Samuel G. Berkholder, a rising young physician of Reading, was born in Brickerville, Lancaster Co., Pa., March 12, 1871. He is a son of the late George and Elizabeth (Gockley) Burkholder, who followed farming in the above named county until 1891, when they retired and moved to Denver, Pa., where the mother, Elizabeth Burkholder, still resides. George Burkholder died April 8, 1906.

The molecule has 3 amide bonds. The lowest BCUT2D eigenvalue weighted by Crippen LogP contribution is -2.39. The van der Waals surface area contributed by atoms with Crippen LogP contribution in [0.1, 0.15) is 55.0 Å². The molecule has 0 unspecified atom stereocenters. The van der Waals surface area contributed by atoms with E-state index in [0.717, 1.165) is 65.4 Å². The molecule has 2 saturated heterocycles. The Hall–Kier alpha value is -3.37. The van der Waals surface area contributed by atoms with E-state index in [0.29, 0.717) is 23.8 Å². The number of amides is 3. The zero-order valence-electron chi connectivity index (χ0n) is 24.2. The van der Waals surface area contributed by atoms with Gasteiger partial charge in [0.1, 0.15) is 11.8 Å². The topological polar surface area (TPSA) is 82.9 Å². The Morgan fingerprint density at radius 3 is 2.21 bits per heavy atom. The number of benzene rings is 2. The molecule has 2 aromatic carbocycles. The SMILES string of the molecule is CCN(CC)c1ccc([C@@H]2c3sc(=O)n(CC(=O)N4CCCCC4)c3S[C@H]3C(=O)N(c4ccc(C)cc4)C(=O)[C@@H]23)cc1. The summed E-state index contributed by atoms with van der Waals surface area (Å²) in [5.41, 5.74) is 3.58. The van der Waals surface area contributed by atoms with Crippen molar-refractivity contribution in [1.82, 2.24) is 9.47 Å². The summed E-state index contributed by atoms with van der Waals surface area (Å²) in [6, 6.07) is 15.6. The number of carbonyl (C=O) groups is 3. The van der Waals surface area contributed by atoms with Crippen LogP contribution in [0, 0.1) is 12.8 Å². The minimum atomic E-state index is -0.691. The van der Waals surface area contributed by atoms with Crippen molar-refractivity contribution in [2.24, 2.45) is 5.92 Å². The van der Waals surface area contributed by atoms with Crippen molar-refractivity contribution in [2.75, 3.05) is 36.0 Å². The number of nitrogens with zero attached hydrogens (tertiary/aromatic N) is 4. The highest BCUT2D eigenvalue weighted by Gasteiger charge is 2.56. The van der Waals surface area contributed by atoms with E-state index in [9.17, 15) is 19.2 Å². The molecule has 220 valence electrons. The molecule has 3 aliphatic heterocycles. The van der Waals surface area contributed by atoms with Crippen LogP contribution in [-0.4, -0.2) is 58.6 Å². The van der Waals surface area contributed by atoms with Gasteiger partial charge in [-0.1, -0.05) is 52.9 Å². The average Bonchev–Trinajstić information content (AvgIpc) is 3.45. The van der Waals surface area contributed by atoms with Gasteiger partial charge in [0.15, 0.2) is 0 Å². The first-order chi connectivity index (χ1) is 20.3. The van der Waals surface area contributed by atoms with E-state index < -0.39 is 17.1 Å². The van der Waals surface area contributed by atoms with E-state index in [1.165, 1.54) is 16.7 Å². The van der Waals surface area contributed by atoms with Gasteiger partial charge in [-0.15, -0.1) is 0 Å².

Dr. Burkholder attended the public schools at Brickerville and at Denver, Pa., during his boyhood days, and later completed his preliminary education at the Millersville State Normal School. In early youth he decided to prepare for the medical profession. This was strenuously opposed by his father who finally persuaded him to take up veterinary medicine instead. Accordingly he entered the Ontario Veterinary College in the fall of 1889, from which institution he graduated with honors in the spring of 1891. He was awarded a medal and other prizes by the above named institution as evidences of proficiency. His Alma Mater offered him the chair of veterinary anatomy on the faculty before he was twenty-one years of age. This he declined and started to practice his profession in the summer of 1891 at Denver Pa. Shortly after locating at Denver he became joint owner and editor of the Denver Press, in partnership with E. B. Wolf. In 1896 he sold his interest in the Denver Press to his partner, E. B. Wolf, and in the fall of same year he took a civil service examination for the position of federal meat inspector. He had the highest average made at the fall examination in 1896, and was promptly appointed assistant meat inspector by the Bureau of Animal Industry, and ordered to Chicago, Ill., to assist in the work in that city. Shortly after he reached Chicago, he matriculated as a student in the Harvey Medical College, a night school in good standing. From this institution he graduated in June 1898, with the highest average ever made by any student up to this time. (The college is now extinct). He continued in the meat inspection service at Chicago until Dec. 1, 1898, when he was transferred to Nashville, Tenn., to inaugurate inspection there. In the fall of 1898, before leaving Chicago, he was appointed by the management of the McKillip Veterinary College of Chicago to inaugurate a course in meat and milk inspection to prepare the students for federal positions in this line of work. He was also lecturer on comparative anatomy at his alma mater. His sudden departure from Chicago for Nashville, Tenn., terminated his connections with the above named schools, but only temporarily. He resigned his position as meat inspector at Nashville, Tenn., Jan. 15, 1899, and immediately returned to Chicago, resumed his work at the schools and started to practice his profession, locating on West Congress street, that city. In the fall of 1899 he matriculated as a senior student in the Northwestern University Medical College, Chicago, from which institution he graduated in June 1900. In March 1900, he received the honorary degree D. V. M. from the Mckillip Veterinary College. Shortly after graduating from the Northwestern University Medical College, he returned to his native State of Pennsylvania, and in August of the same year, he located at Rothsville, Pa., where he practiced his chosen profession until February 1905, when he sold out his practice there, and returned to Chicago to take up post-graduate work. Besides taking a general review in internal medicine be took a special course at the Illinois School of Electro-therapeutics. In April 1905, he returned east and located at No. 613 Walnut street, Reading, Pa., where he is enjoying a large practice. Besides doing general practice Dr. Burkholder is Medical Director of the Reading Mutual Life Insurance Company, and also secretary of the Corporation Funding and Finance Company. Both of these companies are rapidly forging to the front in their chosen lines.